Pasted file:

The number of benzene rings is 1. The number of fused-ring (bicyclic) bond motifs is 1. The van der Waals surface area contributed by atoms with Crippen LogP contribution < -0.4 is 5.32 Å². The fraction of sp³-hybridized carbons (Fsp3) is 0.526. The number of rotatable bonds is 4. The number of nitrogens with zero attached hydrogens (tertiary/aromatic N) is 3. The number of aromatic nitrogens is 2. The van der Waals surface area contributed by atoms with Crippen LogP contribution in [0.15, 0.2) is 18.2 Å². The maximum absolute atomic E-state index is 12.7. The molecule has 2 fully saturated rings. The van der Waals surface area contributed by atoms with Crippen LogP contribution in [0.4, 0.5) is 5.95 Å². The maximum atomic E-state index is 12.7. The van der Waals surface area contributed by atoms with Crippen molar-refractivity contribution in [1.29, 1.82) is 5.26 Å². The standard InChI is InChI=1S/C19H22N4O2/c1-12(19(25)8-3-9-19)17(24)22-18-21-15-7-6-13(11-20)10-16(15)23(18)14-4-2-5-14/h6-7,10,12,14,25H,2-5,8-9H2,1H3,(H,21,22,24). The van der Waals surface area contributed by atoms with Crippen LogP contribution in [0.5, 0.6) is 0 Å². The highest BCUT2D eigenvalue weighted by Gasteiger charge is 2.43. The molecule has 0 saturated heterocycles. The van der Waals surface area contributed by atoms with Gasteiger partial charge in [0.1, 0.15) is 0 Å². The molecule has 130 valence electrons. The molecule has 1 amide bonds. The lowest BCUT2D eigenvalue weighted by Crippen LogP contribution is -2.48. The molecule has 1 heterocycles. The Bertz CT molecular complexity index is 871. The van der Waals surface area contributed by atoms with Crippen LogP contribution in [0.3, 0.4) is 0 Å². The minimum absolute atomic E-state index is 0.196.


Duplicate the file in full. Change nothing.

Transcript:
The number of benzene rings is 1. The number of fused-ring (bicyclic) bond motifs is 1. The van der Waals surface area contributed by atoms with Crippen LogP contribution < -0.4 is 5.32 Å². The fraction of sp³-hybridized carbons (Fsp3) is 0.526. The number of rotatable bonds is 4. The number of nitrogens with zero attached hydrogens (tertiary/aromatic N) is 3. The number of aromatic nitrogens is 2. The van der Waals surface area contributed by atoms with Crippen LogP contribution in [0.15, 0.2) is 18.2 Å². The maximum absolute atomic E-state index is 12.7. The molecule has 2 fully saturated rings. The van der Waals surface area contributed by atoms with Crippen LogP contribution in [0.4, 0.5) is 5.95 Å². The maximum atomic E-state index is 12.7. The van der Waals surface area contributed by atoms with Crippen molar-refractivity contribution in [1.29, 1.82) is 5.26 Å². The standard InChI is InChI=1S/C19H22N4O2/c1-12(19(25)8-3-9-19)17(24)22-18-21-15-7-6-13(11-20)10-16(15)23(18)14-4-2-5-14/h6-7,10,12,14,25H,2-5,8-9H2,1H3,(H,21,22,24). The van der Waals surface area contributed by atoms with Crippen LogP contribution in [0.5, 0.6) is 0 Å². The highest BCUT2D eigenvalue weighted by Gasteiger charge is 2.43. The molecule has 0 saturated heterocycles. The van der Waals surface area contributed by atoms with Gasteiger partial charge in [0.1, 0.15) is 0 Å². The molecule has 130 valence electrons. The molecule has 1 amide bonds. The lowest BCUT2D eigenvalue weighted by Crippen LogP contribution is -2.48. The molecule has 1 heterocycles. The Bertz CT molecular complexity index is 871. The van der Waals surface area contributed by atoms with Crippen LogP contribution in [0.3, 0.4) is 0 Å². The minimum absolute atomic E-state index is 0.196.